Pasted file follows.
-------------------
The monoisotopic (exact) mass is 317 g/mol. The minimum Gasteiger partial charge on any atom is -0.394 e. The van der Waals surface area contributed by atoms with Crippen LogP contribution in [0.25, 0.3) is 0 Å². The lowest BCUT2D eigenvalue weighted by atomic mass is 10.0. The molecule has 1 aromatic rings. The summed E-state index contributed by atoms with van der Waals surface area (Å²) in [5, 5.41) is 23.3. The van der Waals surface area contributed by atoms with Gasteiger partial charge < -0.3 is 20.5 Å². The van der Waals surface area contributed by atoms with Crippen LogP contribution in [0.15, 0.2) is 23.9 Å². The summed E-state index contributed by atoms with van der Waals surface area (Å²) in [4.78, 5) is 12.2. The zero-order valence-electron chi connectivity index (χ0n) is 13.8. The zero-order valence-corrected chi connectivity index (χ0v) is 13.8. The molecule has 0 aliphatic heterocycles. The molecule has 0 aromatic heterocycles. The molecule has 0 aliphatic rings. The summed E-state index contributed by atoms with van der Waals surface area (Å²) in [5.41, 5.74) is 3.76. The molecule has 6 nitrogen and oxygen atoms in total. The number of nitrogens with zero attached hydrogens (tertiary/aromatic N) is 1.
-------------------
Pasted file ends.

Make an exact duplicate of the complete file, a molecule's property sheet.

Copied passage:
The monoisotopic (exact) mass is 317 g/mol. The minimum Gasteiger partial charge on any atom is -0.394 e. The van der Waals surface area contributed by atoms with Crippen LogP contribution in [0.25, 0.3) is 0 Å². The lowest BCUT2D eigenvalue weighted by atomic mass is 10.0. The molecule has 1 aromatic rings. The summed E-state index contributed by atoms with van der Waals surface area (Å²) in [5, 5.41) is 23.3. The van der Waals surface area contributed by atoms with Gasteiger partial charge < -0.3 is 20.5 Å². The van der Waals surface area contributed by atoms with Crippen LogP contribution in [0.15, 0.2) is 23.9 Å². The summed E-state index contributed by atoms with van der Waals surface area (Å²) in [4.78, 5) is 12.2. The zero-order valence-electron chi connectivity index (χ0n) is 13.8. The zero-order valence-corrected chi connectivity index (χ0v) is 13.8. The molecule has 0 aliphatic heterocycles. The molecule has 0 aromatic heterocycles. The molecule has 0 aliphatic rings. The summed E-state index contributed by atoms with van der Waals surface area (Å²) in [5.41, 5.74) is 3.76. The molecule has 6 nitrogen and oxygen atoms in total. The number of nitrogens with zero attached hydrogens (tertiary/aromatic N) is 1.